Tough question in isolation but ultimately, the answer is yes. The unfortunate reality is that in investing, you are nearly ALWAYS buying at the top of the market – simply because the market keeps going up all the time…
You can wait for a crash but historically, that has proven to be a bad idea.
Amazing. I always knew this graph was coated somewhere, but I am too inept to make it myself. I’m most grateful for this and will pass it on.
Cheers Alex, took some tinkering with the excel but I got there in the end!
Silent but reflected reader (40ies), but this time I had to comment: Wow, what an impressive visualization! I already forwarded a lot of your posts, but this will go straight to my below 40 “mentees”!
Keep up the clear way of lighting from different angles the ever so important finance and FI topics! Just loving it.
Thanks for the kind words – very glad you are finding the blog helpful!
I really like these charts and how you broke down the data.
Really highlights the importance of ‘time in the market’ vs. any sort of short-term optimizations.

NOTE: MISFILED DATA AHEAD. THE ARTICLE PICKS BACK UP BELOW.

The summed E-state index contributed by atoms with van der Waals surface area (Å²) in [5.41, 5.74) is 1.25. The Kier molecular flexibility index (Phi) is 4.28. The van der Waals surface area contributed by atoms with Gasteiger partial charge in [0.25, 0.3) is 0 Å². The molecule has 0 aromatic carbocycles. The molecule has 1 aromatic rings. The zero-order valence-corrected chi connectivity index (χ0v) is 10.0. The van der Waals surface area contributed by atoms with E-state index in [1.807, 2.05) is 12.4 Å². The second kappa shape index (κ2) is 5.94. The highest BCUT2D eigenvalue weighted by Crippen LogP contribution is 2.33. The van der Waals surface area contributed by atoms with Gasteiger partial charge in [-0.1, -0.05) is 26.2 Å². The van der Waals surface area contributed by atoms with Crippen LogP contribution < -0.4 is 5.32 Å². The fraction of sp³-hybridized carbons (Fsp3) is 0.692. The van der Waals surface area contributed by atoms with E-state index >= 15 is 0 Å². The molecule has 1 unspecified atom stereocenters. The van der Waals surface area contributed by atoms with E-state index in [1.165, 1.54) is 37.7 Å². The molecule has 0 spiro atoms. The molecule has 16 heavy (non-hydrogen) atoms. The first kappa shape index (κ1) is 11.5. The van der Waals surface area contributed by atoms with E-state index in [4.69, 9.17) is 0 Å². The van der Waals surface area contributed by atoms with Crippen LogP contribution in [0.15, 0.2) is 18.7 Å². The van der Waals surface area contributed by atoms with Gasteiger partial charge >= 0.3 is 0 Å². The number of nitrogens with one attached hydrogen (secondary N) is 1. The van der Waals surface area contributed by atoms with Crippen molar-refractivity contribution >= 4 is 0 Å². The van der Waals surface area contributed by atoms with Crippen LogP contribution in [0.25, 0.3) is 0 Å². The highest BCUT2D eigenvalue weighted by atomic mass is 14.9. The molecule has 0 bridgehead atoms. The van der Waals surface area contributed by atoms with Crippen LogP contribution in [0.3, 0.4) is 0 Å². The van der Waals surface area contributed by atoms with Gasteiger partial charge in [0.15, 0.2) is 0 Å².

That said, I’m wondering if as I get older I should DCA more of my cash flow into riskier things over time due to the diminishing returns I’ll get if I were to keep putting the same $X into the same risk portfolio. I guess it’s OK to do so as long as I’m keeping in line with my financial plan and any and all money I put in riskier plays are money that I can just lose and not miss.
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Nice clear visualisation of compounding. I think there may be a hidden assumption here that it stops at retirement. Whereas it still needs to keep on sustaining our retirement for another 20-30 years. The later contributions still have plenty of compounding in them as they support us into our eighties and possibly nineties.
Thank you and yes, agree with you.
That being said, it’s tough enough to get someone in their 20s or 30s to think 30-40 years ahead, let alone 50-70!
Heh, I have the bug and am pondering pension pots that can be passed down the generations as a permanent FIRE fund. Essentially 3% forever! As long as you only have one or maybe two heirs each generation.
Interesting one! One could probably come up with a structure that allows for that, but I’ve got a pretty bearish view on solving all (or a big chunk) of your children’s financial problems for them at the outset.
Kind of takes the fun out of living, doesn’t it?
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Love the blog Banker On Fire! I love charts like these that really break down how critical it is to invest often and as early as you possibly can. I think this will help many young investors. Keep up the great work!
Cheers, glad you enjoyed it!